Businesses are returning to some form of centralised working, and real estate’s concerns over a slump in office demand are waning, CBRE has said in its latest Global Investor Intentions Survey.
Although nearly three-quarters of investors (72%) said they expect office demand to fall either slightly (51%) or significantly (21%) in the next three years, the mood has shifted in recent months, according to the advisory firm.
In the US, Brian Stoffers, global president of CBRE’s debt and structured finance division, said: “More recently, investors and lenders in particular are warming up to the idea of financing office buildings across the country, realising that perhaps there was an overreaction to work-at-home and that, in fact, more companies are going to be returning to a work environment of some sort.”
Major tech firms in the US have in recent months diverged on their policies on working from home.
While Facebook said employees can continue to work from home – subject to approval from management – Google has planned to reopen its offices in September and said it expects employees to be in the office at least three days a week.
Last May, Twitter made headlines by allowing employees to work remotely “forever”, later adding that when offices do reopen, it will be a gradual reopening with employees deciding “when and if” to return.
A different kind of office
Despite forecasting a return to the office, CBRE said the pandemic has reinforced the need for offices to provide amenities and ensure the health and safety of their tenants.
In particular, power systems, lift access and air-filtration quality are “becoming more important investment considerations than ever before”.
Having flexible office space options was identified as the most in-demand building attribute in the future, and CBRE said it also expects more ‘hub-and-spoke’ style office strategies as the decentralisation of the workplace continues.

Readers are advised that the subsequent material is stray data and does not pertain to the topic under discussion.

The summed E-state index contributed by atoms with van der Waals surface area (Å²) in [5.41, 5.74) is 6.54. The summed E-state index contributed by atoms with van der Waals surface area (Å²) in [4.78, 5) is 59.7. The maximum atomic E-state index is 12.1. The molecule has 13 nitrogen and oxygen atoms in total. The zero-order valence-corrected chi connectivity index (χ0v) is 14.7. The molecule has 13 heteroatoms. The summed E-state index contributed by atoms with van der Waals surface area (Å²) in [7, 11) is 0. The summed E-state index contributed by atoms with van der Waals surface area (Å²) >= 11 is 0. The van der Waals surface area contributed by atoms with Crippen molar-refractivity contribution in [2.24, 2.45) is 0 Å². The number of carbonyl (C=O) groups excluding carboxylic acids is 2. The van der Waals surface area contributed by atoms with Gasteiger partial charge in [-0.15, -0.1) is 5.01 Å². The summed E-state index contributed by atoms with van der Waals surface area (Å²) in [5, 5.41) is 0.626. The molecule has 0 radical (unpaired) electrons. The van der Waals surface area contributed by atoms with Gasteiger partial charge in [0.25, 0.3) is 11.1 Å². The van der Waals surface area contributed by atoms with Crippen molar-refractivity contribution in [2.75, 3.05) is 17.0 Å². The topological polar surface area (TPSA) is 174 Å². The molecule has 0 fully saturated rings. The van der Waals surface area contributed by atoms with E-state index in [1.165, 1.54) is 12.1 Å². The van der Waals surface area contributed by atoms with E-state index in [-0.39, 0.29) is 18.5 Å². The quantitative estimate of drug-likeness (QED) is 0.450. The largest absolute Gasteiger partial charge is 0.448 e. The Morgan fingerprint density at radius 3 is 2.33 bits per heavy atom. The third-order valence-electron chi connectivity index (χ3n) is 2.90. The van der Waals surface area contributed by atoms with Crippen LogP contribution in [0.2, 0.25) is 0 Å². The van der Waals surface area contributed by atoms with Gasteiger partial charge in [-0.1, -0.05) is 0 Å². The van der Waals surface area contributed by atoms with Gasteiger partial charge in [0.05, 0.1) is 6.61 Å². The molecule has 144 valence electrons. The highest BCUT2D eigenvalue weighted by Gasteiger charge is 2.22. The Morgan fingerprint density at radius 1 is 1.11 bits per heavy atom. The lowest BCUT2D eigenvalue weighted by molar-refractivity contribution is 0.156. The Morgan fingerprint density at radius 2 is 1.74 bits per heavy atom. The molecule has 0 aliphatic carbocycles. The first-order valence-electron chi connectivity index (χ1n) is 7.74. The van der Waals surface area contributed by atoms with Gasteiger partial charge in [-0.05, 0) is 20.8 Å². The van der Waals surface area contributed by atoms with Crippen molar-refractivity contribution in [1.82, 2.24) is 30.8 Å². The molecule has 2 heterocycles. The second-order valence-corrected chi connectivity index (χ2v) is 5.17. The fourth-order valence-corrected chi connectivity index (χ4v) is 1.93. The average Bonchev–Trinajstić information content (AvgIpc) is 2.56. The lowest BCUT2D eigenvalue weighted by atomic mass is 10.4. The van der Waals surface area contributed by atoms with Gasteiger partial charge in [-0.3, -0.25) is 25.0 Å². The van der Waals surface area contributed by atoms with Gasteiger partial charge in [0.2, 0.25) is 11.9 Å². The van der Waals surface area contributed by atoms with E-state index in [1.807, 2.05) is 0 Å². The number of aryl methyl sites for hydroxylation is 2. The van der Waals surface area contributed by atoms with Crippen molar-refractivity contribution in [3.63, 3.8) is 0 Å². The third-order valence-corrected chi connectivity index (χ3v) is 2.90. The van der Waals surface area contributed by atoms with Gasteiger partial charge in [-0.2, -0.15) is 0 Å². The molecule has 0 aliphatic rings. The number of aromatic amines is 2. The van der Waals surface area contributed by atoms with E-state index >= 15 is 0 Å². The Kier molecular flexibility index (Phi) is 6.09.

Companies like CBRE and JLL have, in recent months, invested in businesses that benefit from those trends. While CBRE acquired a substantial stake in Industrious, the co-working brand, JLL has partnered with workspace analytics platform Vergesense.
Others, such as MRI, have also made investments in platforms that seek to ensure the health and safety of tenants as they return to the office.
Sustainability can make or break a deal
Attracting investment depends increasingly on ESG compliance, the survey showed. Led by Europe due to the region’s regulatory advancements, more than half of investors globally have adopted ESG criteria for prospective property investments.
Chris Ludeman, global president in CBRE’s capital markets division, said: “There is a strong desire and mandate for institutional capital to be ESG compliant. While European capital has always been way ahead in this regard, ESG is now permeating the Americas and will become increasingly important in Asia.
“CBRE expects to see a greater preponderance of investors including ESG in their investment criteria.”
While some measures, such as renewable energy generation, involves significant upfront investment, CBRE highlighted that other measures, including initiatives that target human behaviour and waste management, can have a “big impact” on emissions with relatively little cost.
As this trend grows, property management will have to play a larger role monitoring and maintaining ESG performance. Building management systems such as Smart Spaces have introduced more of these functions, analysing metrics such as carbon dioxide levels and particulates in the air.
Julie Townsend, head of environmental consultancy at CBRE UK, said: “I believe [good ESG data] is going to be the passport of the future for buildings. I think there’s going to be a lot more valued placed on ESG data than actually on the asset level certifications that we see today like the BREEAMs, the LEEDs.”
Whether there is a premium for buildings with strong ESG performance is not clear, CBRE said, because the highest performing assets are newer, high-grade assets, which are already highly valued.
However, it added that certain markets are starting to see discounts due to poor ESG performance. The growing threat of natural disasters has also led some to suggest that resilience should be added as a fourth component of ESG to form a new sustainability concept: ESG+R.